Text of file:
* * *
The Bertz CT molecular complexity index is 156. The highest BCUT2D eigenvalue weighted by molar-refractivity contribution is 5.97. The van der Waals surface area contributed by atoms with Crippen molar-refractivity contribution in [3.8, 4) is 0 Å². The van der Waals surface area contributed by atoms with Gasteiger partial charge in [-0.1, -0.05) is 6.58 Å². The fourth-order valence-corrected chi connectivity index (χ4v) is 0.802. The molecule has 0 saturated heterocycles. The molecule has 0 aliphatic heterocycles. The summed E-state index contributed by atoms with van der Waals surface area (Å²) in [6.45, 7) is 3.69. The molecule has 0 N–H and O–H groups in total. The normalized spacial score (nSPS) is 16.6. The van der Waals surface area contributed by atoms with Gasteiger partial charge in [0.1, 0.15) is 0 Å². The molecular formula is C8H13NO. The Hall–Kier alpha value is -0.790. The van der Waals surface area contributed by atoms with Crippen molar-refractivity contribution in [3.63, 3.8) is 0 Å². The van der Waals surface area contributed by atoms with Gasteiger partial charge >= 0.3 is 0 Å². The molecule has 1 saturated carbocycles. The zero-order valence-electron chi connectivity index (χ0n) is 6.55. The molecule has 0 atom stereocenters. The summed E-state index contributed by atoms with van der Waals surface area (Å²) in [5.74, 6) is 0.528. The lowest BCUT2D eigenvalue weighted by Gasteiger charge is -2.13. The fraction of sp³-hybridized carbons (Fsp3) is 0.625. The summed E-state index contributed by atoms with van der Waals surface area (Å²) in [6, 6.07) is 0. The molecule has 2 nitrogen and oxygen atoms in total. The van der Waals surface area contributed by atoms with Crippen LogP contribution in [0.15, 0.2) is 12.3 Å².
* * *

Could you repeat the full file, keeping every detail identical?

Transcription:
The Bertz CT molecular complexity index is 156. The highest BCUT2D eigenvalue weighted by molar-refractivity contribution is 5.97. The van der Waals surface area contributed by atoms with Crippen molar-refractivity contribution in [3.8, 4) is 0 Å². The van der Waals surface area contributed by atoms with Gasteiger partial charge in [-0.1, -0.05) is 6.58 Å². The fourth-order valence-corrected chi connectivity index (χ4v) is 0.802. The molecule has 0 saturated heterocycles. The molecule has 0 aliphatic heterocycles. The summed E-state index contributed by atoms with van der Waals surface area (Å²) in [6.45, 7) is 3.69. The molecule has 0 N–H and O–H groups in total. The normalized spacial score (nSPS) is 16.6. The van der Waals surface area contributed by atoms with Gasteiger partial charge in [0.1, 0.15) is 0 Å². The molecular formula is C8H13NO. The Hall–Kier alpha value is -0.790. The van der Waals surface area contributed by atoms with Crippen molar-refractivity contribution in [3.63, 3.8) is 0 Å². The van der Waals surface area contributed by atoms with Gasteiger partial charge >= 0.3 is 0 Å². The molecule has 1 saturated carbocycles. The zero-order valence-electron chi connectivity index (χ0n) is 6.55. The molecule has 0 atom stereocenters. The summed E-state index contributed by atoms with van der Waals surface area (Å²) in [5.74, 6) is 0.528. The lowest BCUT2D eigenvalue weighted by Gasteiger charge is -2.13. The fraction of sp³-hybridized carbons (Fsp3) is 0.625. The summed E-state index contributed by atoms with van der Waals surface area (Å²) in [6, 6.07) is 0. The molecule has 2 nitrogen and oxygen atoms in total. The van der Waals surface area contributed by atoms with Crippen LogP contribution in [0.15, 0.2) is 12.3 Å².